sides of the Black River. At this point on Black Riveend to the water's edge on the WEST bank. On the east side is an open, cultivated bottom of nearly 1 mile in width, surrounded by a bayou of stagnant water, from 2 to 3 feet in depth and from 10 to 20 feet in width, from the river above railroad to the river below. Following the inside line of this bayou, the enemy had constructed rifle-pits, with the bayou to serve as a ditch on the outside and immediately in front of them. Carr's DIVISION occupied the right in investing this place, and Lawler's brigade the right of his DIVISION. After a few hours' skirmishing, Lawler discovered that by moving a portion of his brigade under cover of the river bank he could get a position from which that place could be successfully assaulted, and ordered a charge accordingly. Notwithstanding the level ground over which a portion of his troops had to pass without cover, and the great was gallantly and successfully made, and in a few minutes the entire garrison, with seventeen pieces of artillery, were the trophies of this brilliant and daring movement. The enemy on the WEST bank of the river immediately set fire to the railroad bridge and retreated, thus cutting off all chance of escape for any portion of his forces remaining on the east bank.
Sherman by this time had reached Bridgeport, on Black River, above. The only pontoon train with the expedition was with him. By the morning of the 18th, he had crossed the river, and was ready to march on Walnut Hills. McClernand and McPherson built floating bridges during the night, and had them ready for crossing their commands by 8 a. m. of the 18th.
The march was commenced by Sherman at an early hour by the Bridgeport and Vicksburg road, turning to the right when within 3 1/2 miles of Vicksburg, to get possession of Walnut Hills and the Yazoo River. This was successfully accomplished before the night of the 18th. McPherson crossed Big Black River above the Jackson road and came into the same road with Sherman, but to his rear. He arrived after night fall with his advance to where Sherman turned to the right. McClernand moved by the Jackson and Vicksburg road to Mount Albans, and there turned to the left, to get into Baldwin's Ferry road. By this disposition the three army corps covered all the ground their strength would admit of, and by the morning of the 19th the investment of Vicksburg was made as complete as could be by the forces at my command.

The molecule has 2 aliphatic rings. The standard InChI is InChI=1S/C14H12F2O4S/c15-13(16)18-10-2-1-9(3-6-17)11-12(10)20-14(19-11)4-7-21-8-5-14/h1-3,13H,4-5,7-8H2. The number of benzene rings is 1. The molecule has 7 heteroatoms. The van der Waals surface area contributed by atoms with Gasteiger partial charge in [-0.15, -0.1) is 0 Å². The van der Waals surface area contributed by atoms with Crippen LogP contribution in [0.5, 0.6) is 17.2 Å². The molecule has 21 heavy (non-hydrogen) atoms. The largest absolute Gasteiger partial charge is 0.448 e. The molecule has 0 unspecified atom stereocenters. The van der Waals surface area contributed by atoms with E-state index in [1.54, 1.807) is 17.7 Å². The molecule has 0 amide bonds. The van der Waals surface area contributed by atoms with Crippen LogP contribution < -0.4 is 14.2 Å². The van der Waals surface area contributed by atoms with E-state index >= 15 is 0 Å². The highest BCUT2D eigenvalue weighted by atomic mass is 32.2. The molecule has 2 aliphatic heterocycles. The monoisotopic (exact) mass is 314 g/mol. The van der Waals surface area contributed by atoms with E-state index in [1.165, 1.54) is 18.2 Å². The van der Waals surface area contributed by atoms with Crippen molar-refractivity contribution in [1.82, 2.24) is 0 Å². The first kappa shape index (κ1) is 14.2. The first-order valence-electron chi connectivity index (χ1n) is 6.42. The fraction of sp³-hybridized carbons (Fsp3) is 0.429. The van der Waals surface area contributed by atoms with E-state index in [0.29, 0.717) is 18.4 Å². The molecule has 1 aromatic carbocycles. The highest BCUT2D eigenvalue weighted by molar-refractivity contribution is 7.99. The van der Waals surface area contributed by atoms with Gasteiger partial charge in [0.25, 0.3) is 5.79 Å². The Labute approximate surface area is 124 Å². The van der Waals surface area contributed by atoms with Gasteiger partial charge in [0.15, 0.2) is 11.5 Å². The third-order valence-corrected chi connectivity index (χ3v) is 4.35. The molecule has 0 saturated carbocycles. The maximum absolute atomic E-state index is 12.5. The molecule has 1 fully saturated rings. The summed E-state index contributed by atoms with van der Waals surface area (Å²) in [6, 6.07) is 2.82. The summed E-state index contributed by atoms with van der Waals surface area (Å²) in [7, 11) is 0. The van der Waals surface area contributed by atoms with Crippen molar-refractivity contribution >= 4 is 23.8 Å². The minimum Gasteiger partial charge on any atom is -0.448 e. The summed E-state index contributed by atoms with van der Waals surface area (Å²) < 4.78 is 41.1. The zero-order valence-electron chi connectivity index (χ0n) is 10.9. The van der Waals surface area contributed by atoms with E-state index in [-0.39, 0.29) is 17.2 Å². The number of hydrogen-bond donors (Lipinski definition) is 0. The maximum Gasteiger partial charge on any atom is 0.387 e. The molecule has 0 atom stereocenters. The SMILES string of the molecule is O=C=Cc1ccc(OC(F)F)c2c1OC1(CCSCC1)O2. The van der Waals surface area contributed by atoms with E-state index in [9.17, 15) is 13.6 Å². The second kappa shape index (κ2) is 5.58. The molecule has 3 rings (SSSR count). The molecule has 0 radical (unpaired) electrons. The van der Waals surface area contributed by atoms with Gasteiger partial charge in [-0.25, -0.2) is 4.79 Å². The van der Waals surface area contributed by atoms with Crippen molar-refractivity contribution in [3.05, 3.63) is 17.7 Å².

During the day there was continuous skirmishing, and I was not without hope of carrying the enemy's works. Relying upon the demoralization of the enemy, in consequence of repeated defeats outside of Vicksburg, I ordered a general assault at 2 p. m. on this day. The Fifteenth Army Corps, from having arrived in front of the enemy's works in time on the 18th to get a good position, were enabled to make a vigorous assault. The Thirteenth and SEVENTEENTH Army Corps succeeded no further than to again advanced positions covered from the fire of the enemy.
The 20th and 21st were spent in perfecting communications with our supplies. Most of the troops had been marching and fighting battles for twenty days, on an average of about five days' rations drawn from the commissary department. Though they had not suffered from short rations up to this time, the want of bread to accompany the other rations was beginning to be much felt.
On the 21st, my arrangements for drawing supplies of every description being complete, I determined to make another effort to carry Vicksburg